The oft-discussed paradox of the otherwise revered 1992 horror film “Candyman” is that its titular villain, an apparition born of slave-era white atrocity, exacted his bloody retribution …
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The oft-discussed paradox of the otherwise revered 1992 horror film “Candyman” is that its titular villain, an apparition born of slave-era white atrocity, exacted his bloody retribution mainly from poor black residents of low-income housing and in a story that revolved around the fate of a white protagonist. Otherwise, the Bernard Rose classic effectively conjured the fear and dread of the genre.
Part sequel and part reimagining, the 2021 revival of “Candyman” from director Nia DaCosta and the writing team of Jordan Peele and Win Rosenfield flips the script. The filmmakers rework Candyman himself from erotic slasher to the grosteque manifestation of racial inhumanity, not a singular baddie but instead both a collective coping mechanism and a lineage of monsters created and contorted by the injustices of their times. “Candyman isn’t a he,” a character says at one point, “he’s the whole damn hive.”
The setting remains the same, Chicago’s Cabrini Green neighborhood, where the towering slums have been razed and the impoverished black residents redlined into obscurity. In their place is a gentrified array of art galleries, fine dining, and luxury apartments occupied by the wine-sipping bourgeoisie, both black and white. They include struggling artist Anthony McCoy (Yahya Abdul-Mateen II) and his curator wife, Brianna (Teyonah Parris). Branded “the great black hope of the Chicago art scene,” Anthony is suffering from a creative block until he hears about the urban myth of Candyman from a seeming stranger and neighborhood soothsayer, William (Colman Domingo), and decides to exhume the legend for his next big art project. The last Candyman was a 1970s vagrant who handed hard candy to little Cabrini Green kids until the police brutally killed him for crimes he didn’t commit. The lore goes that if you gaze into a mirror and say “Candyman” five times, he visits and kills you.
When Anthony goes on a fact-gathering visit to Cabrini Green, a bee stings his hand, triggering some gradual mind and body horror that begins to metamorphosize him. Anthony’s grisly art exhibit, titled “Same My Name,” comes equipped with mirror and instructs about the Candyman legend, unleashing his bloody business, first onto a gallery owner and his 20-something intern while they’re in the midst of foreplay (natch).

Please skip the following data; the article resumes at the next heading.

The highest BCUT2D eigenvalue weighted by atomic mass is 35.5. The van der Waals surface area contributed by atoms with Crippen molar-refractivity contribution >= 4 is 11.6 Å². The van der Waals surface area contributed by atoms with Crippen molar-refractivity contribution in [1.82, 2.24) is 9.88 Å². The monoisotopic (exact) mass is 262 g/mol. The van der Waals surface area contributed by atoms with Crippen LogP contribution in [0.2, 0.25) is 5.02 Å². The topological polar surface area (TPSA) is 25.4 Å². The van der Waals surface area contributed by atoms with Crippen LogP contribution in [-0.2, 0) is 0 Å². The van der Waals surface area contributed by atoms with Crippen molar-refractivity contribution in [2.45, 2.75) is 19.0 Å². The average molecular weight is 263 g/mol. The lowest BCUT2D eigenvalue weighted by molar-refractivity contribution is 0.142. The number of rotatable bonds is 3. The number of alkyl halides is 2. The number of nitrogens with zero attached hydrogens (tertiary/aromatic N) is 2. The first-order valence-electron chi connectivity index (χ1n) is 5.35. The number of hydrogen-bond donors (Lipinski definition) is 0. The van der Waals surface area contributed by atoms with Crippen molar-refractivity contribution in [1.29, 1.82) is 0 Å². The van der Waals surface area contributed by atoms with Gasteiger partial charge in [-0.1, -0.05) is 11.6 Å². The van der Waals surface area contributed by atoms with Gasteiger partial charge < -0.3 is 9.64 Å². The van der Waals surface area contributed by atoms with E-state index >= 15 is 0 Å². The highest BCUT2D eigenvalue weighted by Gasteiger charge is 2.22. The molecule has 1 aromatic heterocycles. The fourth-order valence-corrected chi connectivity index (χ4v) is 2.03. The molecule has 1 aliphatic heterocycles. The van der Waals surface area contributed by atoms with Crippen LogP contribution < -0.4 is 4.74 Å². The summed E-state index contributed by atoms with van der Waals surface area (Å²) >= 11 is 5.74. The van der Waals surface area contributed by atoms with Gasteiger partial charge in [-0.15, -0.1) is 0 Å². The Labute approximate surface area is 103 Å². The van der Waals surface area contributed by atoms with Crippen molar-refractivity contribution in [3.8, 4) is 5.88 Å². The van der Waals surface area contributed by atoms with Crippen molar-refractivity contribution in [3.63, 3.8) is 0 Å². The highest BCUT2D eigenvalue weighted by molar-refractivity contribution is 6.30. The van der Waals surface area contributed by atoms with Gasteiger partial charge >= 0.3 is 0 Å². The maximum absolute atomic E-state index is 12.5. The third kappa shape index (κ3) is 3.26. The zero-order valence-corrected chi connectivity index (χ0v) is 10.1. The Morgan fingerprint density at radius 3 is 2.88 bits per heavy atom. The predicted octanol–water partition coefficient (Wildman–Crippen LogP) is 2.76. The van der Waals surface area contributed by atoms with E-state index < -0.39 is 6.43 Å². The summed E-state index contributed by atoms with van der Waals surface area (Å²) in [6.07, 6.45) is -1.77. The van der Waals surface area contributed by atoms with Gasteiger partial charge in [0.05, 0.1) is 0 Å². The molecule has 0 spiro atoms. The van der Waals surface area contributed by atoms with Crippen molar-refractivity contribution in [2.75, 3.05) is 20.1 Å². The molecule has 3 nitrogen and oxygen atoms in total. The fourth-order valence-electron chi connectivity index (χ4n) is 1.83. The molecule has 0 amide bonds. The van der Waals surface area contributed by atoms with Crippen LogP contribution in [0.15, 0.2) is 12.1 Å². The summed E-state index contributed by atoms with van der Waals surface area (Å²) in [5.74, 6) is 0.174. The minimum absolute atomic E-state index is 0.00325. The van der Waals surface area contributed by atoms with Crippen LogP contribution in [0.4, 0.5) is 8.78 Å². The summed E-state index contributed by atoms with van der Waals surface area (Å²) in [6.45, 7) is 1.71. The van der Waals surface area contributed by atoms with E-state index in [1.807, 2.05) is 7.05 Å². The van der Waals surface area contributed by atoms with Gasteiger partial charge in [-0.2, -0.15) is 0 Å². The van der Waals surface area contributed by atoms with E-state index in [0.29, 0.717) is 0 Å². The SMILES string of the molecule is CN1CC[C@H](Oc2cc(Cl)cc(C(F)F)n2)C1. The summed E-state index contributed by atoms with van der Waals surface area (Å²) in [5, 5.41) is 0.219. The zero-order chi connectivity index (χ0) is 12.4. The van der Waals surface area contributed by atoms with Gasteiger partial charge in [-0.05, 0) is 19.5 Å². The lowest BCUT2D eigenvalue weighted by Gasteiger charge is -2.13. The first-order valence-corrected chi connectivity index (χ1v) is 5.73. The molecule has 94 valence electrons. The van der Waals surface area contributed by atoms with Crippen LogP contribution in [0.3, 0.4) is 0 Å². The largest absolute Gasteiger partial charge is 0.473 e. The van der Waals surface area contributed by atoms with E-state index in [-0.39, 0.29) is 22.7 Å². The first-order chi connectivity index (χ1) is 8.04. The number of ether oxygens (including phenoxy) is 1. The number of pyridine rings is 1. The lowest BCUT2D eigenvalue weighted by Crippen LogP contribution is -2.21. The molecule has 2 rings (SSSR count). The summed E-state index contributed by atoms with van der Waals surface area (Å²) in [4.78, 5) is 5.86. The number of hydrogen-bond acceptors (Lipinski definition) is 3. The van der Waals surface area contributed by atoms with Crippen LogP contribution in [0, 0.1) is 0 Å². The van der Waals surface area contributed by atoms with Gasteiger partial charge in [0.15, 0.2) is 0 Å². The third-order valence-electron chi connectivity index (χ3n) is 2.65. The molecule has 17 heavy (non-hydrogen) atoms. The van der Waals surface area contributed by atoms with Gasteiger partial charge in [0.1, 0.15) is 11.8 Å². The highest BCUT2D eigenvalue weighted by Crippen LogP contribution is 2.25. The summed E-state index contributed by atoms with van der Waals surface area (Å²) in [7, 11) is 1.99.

The catch about Candyman is that the victims fully control his presence. As such, his body count includes an art critic who sees Anthony’s edgy aesthetic as a next big thing and a gaggle of white teenage girls who collectively conjure Candyman for giggles, essentially those guilty of marginalizing a legacy of hate for entertainment or amusement. Meanwhile, minority characters seem to bypass the horror tropes: Brianna’s reaction to the prospect of descending stairs into a dark basement is the film’s biggest guffaw.
It’s all there: police brutality, cultural appropriation, gentrification, redlining, institutional poverty, and a lot more from DaCosta and Peele—”White people built the ghetto,” Brianna tells her brother, Troy (Nathan Stewart-Jarrett), “and then erased it when they realized they built the ghetto.” “Candyman” nearly chokes on its ambitions, but there’s exhilaration in its audacity. It is valid to observe that a blistering critique of the commoditization of black culture and tragedy somewhat emulates the very thing it assails. But how else to avoid that besides streaming the film for free on YouTube?
“Candyman” expands its vision while paying homage to the original film. Yet unlike its forerunner, “Candyman” falls short in the fundamental mechanics of its genre. The thematic tension is there in abundance, but the thrills and chills feel bloodless. DaCosta, who debuted with the critical darling “Little Woods,” is keen on hypnotic atmospherics, from Robert Aiki Aubrey Lowe’s haunting score to some heady framing—one murder takes place as the camera zooms out from a high-rise picture window, evoking memories of “Rear Window.” But the director also shows a lack of familiarity with horror pacing and staging, and utterly botches the sometimes indecipherable sound mixing. And the climax veers wildly into the occult, seemingly uncertain how to end the story until it decides to violate its own internal rules.
But this “Candyman” has something to say, even if it sometimes falters in how to say it. It is thought-provoking and ripe for repeat viewing. Who can take a sequel, sprinkle it with blood, cover it with social commentary and a minor misstep or two? The “Candyman” can.
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